In the calculation Example of the Table, the value of the total color difference of field 1, ΔE*1, the silking behaviour, is 0.5.

The values ΔE*2 and ΔE*3 for fields 2 and 3 are calculated in the same way, from the color values of fields 2 and 3. The measurements of ΔE*2 and ΔE*3 are each done twice. For fields 2 and 3, the "rub-out" which was not effected for field 1 is performed manually, once perpendicularly (field 2) and then parallel (field 3) to the application direction. The amounts ΔE*2 and ΔE*3 are the same upon an equivalent manual implementation of the "rub-out" in fields 2 and 3. The constituent values L*2, Δa*2 to Δh2, or ΔL*3, Δa*3 to Δh3 must bear opposite signs.

The yellow iron oxide pigments according to the present invention are well suited to tinting lacquers and plastics films.

The process according to this invention will now be described by way of example in the following, without thereby restricting the invention.

EXAMPLE 1

A yellow oxide nucleus suspension is formed by adding 55.8 g of Na2 SiO3.9H2 O (dissolved in 150 ml of H2 O) to 6.804 liters of FeSO4 solution containing 1020.6 g of FeSO4 in a high-grade steel container, and heating to 55° C. over a period of 30 minutes. The FeSO4 solution is mixed with 750 ml of 9n NaOH and oxidized with 450 l/h of air at 55° C. until the pH value is ≦2.8. The pH is measured by a glass electrode placed in the thus formed suspension. 9.6 liters of H2 O are added under nitrogen to 2.4 liters of the yellow nucleus suspension and the suspension is heated to 80° C. under nitrogen. 4.26 liters of 4.75n NaOH and 6.9 liters of FeSO4, containing 1380 g of FeSO4 are then added dropwise over a period of 12 hours at 80° C. and while gassing with 1,000 l/h of air, such that the pH of the suspension remains constant and is 4.0±0.1. The product is washed until it is free of sulphate, dried and then ground in a dismembrator.

EXAMPLE 2

25.71 g of Al2 (SO4)3.18H2 O (dissolved in 71 ml of H2 O) are added to 9.72 liters of FeSO4 solution containing 1458 g of FeSO4 in a high-grade steel container, and heated to 55° C. over a period of 30 minutes. The FeSO4 solution is mixed with 1072 ml of 9n NaOH and oxidized with 650 l/h of air at 55° C. until the pH value is 2.8. 7.516 liters of H2 O are added under nitrogen to 2.484 liters of the yellow nucleus suspension thus obtained and heated to 80° C. under nitrogen. 6.9 liters of 4.75n NaOH and 10.74 liters of FeSO4 containing 2148 g of FeSO4 are then added dropwise over a period of 18 hours at 80° C. and while gassing with 100 l/h of air such that the pH in the suspension is constantly 4.0±0.1. The product is washed until it is free of sulphate and is ground in a dismembrator.

EXAMPLE 3

167.4 g of Na2 SiO3.2H2 O (dissolved in 400 ml of H2 O) are added to 15.309 liters of FeSO4 solution containing 3061.8 g of FeSO4 in a high-grade steel container, and heated to 55° C. over a period of 30 minutes. The FeSO4 solution is mixed with 2250 ml of 9n NaOH and oxidized with 450 l/h of air at 55° C. until the pH value is ≦2.8. 7.129 liters of H2 O are added under nitrogen to 2.781 liters of the yellow nucleus suspension thus obtained and heated to 80° C. under nitrogen. 6.62 liters of 4.75n NaOH and 11.18 liters of FeSO4 containing 2236 g of FeSO2 are then added dropwise over a period of 12 hours at 80° C. and while gassing with 1,000 l/h of air, such that the pH of the suspension remains constant and is 4.0±0.1. The product is washed until it is free of sulphate, dried and is then ground in a dismembrator.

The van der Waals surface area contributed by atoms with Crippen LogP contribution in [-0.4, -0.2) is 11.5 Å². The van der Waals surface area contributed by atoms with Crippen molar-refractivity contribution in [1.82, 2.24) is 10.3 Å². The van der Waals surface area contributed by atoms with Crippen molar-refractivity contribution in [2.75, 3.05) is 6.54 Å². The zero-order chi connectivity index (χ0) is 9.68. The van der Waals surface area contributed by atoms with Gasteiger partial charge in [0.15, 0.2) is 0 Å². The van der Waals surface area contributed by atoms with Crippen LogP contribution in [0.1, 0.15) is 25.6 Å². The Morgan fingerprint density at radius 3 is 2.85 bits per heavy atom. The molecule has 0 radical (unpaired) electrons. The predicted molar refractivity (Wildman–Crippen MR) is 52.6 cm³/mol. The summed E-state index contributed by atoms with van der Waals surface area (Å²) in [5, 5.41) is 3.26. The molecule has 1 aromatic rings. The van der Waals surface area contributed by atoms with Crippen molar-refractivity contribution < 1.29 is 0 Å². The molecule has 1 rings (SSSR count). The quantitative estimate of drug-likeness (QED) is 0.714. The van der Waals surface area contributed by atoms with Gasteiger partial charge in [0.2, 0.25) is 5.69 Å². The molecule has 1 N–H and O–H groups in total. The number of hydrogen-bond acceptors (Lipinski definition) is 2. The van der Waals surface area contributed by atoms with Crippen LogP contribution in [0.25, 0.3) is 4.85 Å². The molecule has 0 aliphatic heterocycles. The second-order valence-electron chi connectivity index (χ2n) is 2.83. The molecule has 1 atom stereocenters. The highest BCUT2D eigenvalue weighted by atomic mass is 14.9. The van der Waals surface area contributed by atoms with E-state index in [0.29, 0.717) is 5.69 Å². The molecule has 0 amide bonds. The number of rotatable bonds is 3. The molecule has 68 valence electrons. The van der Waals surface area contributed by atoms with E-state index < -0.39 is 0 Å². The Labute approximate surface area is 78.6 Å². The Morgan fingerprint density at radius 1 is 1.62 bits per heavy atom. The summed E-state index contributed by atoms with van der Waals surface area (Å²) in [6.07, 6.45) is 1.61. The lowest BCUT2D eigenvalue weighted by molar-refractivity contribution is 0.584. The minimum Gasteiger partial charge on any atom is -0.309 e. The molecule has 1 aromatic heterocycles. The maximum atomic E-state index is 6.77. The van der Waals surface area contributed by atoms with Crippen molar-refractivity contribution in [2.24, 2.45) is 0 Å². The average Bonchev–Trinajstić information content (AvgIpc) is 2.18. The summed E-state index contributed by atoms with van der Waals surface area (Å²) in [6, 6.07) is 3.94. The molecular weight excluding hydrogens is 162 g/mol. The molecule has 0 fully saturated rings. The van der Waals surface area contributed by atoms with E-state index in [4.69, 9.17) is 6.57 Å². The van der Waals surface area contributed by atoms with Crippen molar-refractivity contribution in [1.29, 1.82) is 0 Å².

EXAMPLE 4

117 g of Al2 (SO4)3.18H2 O (dissolved in 250 ml of H2 O) are added to 15.309 liters of FeSO4 solution containing 3061.8 g of FeSO4 in a high-grade steel container, and heated to 55° C. over a period of 30 minutes. The FeSO4 solution is mixed with 2250 ml of 9n NaOH and oxidized with 400 l/h of air at 55° C. until the pH value is ≦2.8. 7.129 liters of H2 O are added under nitrogen to 2.777 liters of the yellow nucleus suspension thus obtained and heated to 80° C. under nitrogen. 10.746 liters of FeSO4 containing 2149.2 of FeSO4, and 7.530 liters of 4.75n NaOH are then added dropwise over a period of 12 hours at 80° C. and while gassing with 1,000 l/h of air, such that the pH of remains is constant and is 4.0±0.1. The product is washed until it is free of sulphate, dried and then ground in a dismembrator.

              TABLE 4______________________________________Color data and the silking effect of iron oxidepigments produced according to the present inventionExample  Δ E*1           Δ E*2                   Δ E*3                          L*    a*    b*______________________________________1      0.3      0.3     0.2    55.2  9.5   40.02      0.4      0.5     0.6    58.1  9.3   44.93      0.2      0.4     0.3    55.7  9.9   44.94      0.1      0.6     0.7    54.9  12.1  40.05      0.3      0.9     1.0    55.1  12.9  41.46      0.9      2.3     2.3    59.4  11.4  43.77      0.2      0.9     0.7    55.8  12.2  42.18      0.4      1.3     1.1    58.4  9.6   44.0______________________________________